Ever wonder why rightbloggers don't ever just say the hell with it?
Week after week we unfailingly find them locked in the highest of
Wouldn't you expect them to occasionally look at the more piddling of
these outrages as they come over the transom and decide it just isn't
worth their effort and self-embarrassment?
Being the optimistic sort, we held out hope till recently that
something would eventually hit their circuit breakers. But now we
aren't so sure. Because if they couldn't resist the recent affair of
the President's bow to the Japanese Emperor Akihito and Empress
Michiko, clearly there's no bait at which they'll fail to snap.
You don't need to have
visited Japan to know that bowing is a common form of greeting there.
For most of us it's one of the lazy signifiers of Japanese culture,
like crowded subways and schoolgirl panty vending machines. We might expect Obama's attempt to be well-meaning and a little awkward, and let it go at that.
But rightbloggers, who rose to similar bait
in April when Obama bowed to King Abdullah of Saudi Arabia, found his
gesture in this case as needful of close analysis as the Zapruder film.
For Power Line's Scott Johnson,
Obama's bow was a sign that Obama "means to teach Americans to bow
before monarchs and tyrants. ... He gives expressive form to the idea
that the United States now willingly prostrates itself before the rest
of the world. He declares that the United States is a country like any
other, only worse, because we have so much for which to apologize."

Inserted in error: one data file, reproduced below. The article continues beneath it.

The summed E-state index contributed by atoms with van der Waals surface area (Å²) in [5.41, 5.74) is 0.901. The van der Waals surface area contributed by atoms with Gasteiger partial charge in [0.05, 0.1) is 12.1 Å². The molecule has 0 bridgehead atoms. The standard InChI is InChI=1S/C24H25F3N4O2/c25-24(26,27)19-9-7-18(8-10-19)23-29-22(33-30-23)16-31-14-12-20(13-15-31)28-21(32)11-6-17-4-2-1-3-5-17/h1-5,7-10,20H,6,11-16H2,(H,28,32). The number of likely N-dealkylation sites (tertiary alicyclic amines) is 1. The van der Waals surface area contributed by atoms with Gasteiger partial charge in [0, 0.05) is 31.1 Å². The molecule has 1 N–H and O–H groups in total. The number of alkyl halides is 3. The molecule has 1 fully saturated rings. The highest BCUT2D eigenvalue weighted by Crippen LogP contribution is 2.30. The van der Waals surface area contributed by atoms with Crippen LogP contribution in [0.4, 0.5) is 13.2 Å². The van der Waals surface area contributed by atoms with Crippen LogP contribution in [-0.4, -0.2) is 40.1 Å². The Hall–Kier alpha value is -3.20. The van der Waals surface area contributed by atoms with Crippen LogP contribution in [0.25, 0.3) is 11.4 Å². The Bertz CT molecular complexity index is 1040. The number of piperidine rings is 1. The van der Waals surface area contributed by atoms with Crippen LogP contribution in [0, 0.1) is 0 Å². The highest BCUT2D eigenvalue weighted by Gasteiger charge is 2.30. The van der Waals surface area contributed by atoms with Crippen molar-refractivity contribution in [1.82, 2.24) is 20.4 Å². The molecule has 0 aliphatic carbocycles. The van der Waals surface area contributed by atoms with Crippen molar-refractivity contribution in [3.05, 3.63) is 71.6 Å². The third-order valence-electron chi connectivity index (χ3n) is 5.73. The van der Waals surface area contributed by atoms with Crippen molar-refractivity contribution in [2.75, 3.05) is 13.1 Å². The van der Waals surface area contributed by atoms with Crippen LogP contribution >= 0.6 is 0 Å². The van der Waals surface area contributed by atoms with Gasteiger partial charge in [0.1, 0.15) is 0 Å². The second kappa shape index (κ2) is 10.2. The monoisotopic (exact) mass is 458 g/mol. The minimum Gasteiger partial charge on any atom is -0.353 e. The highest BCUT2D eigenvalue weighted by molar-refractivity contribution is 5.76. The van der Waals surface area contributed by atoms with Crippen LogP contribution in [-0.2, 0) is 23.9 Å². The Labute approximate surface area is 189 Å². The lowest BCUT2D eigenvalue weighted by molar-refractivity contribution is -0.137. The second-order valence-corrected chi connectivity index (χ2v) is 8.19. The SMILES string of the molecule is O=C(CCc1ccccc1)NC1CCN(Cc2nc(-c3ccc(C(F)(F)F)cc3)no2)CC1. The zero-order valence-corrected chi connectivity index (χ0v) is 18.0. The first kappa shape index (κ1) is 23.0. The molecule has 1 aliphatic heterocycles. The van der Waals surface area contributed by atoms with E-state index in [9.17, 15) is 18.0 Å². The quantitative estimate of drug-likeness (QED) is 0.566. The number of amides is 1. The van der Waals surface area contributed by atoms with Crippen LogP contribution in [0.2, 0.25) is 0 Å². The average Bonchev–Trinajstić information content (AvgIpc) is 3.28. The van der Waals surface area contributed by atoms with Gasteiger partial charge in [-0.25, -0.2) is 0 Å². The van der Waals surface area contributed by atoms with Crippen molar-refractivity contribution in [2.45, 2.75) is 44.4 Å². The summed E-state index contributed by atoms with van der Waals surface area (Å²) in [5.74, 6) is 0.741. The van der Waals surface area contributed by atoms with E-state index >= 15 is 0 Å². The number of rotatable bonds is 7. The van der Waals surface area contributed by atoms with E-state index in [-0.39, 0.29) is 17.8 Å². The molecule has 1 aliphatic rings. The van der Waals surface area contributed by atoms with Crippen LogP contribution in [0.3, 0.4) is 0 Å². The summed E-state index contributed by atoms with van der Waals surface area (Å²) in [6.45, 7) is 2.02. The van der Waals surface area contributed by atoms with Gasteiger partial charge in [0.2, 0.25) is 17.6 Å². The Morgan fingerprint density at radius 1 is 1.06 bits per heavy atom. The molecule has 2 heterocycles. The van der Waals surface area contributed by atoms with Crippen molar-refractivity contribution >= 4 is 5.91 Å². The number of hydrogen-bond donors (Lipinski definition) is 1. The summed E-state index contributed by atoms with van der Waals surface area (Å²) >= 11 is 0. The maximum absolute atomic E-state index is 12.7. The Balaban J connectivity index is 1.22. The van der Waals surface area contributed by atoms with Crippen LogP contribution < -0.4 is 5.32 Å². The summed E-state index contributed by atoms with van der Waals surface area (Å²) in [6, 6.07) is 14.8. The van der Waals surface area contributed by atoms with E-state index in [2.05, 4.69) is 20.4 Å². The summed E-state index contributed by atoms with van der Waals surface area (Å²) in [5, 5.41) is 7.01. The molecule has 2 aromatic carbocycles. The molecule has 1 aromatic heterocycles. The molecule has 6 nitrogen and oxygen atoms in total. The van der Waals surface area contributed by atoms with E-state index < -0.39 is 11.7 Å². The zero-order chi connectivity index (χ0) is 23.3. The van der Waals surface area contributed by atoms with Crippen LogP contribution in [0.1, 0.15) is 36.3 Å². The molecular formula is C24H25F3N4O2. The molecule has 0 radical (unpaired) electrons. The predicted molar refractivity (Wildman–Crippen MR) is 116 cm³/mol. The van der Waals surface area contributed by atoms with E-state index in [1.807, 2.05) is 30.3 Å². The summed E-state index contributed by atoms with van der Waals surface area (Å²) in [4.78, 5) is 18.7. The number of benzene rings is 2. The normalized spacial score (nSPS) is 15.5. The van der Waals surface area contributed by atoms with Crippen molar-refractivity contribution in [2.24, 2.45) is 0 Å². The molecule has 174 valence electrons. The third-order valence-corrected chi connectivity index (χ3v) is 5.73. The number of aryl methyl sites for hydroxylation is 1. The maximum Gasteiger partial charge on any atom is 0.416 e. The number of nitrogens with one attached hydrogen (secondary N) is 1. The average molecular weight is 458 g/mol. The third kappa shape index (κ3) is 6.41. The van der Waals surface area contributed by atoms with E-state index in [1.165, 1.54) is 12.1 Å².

That's a lot of meaning for a two-second gesture. Maybe Obama should
have had the Emperor piss on a flag, too, just to make things perfectly
compared the President's waist-bow to the upright greetings of Dick
Cheney and Douglas MacArthur -- the latter observed during the
occupation of Japan after WWII, which Malcolm apparently considers an
equivalent situation to Obama's. MacArthur, he wrote, "was not
particularly deferential" to the emperor, but "decided to allow Japan
to keep its emperor as a ceremonial unifying institution within a
nascent democracy. Tojo, on the other hand, was hanged." Obama hanged
no one, and bowed to the emperor. The implication is clear: Barack
Obama would have surrendered to the Japanese.
We're kidding, of course, but American Digest's Vanderleun presumably wasn't as he headlined, "If a US President Had Just Done
This in January 1942 It Would Have Saved Everyone a Lot of Trouble,"
and showed a Photoshop of Obama wearing ladies' stockings, deference
being in his view the province of females, it would seem (or maybe it's
just a Garth Algar/Bugs-Bunny-dressed-as-a-girl thing).
from the cheap seats, "REAGAN DIDN'T BOW!!"). And anything Reagan
didn't do just shouldn't be done. As a form of victory dance, Click
playfully added, "Lefties... It this really where you want to defend
Obama acting like an Uncle Tom?" (Emphasis hers.) You, or
rather she, can imagine how mad that'll make those lefties!
Astonishingly, she refrains from using animated gifs to underscore her
Perhaps sensing that others might find their obsession a little
unseemly, some went for a scholarly approach. "As a matter of protocol,
American President's should not bow to other world leaders that are
story which made much of Bill Cinton's demi-bow in 1994, which is of
course what all of us think about when we remember Clinton's
presidency. "Just so no one accuses me of not knowing protocol," added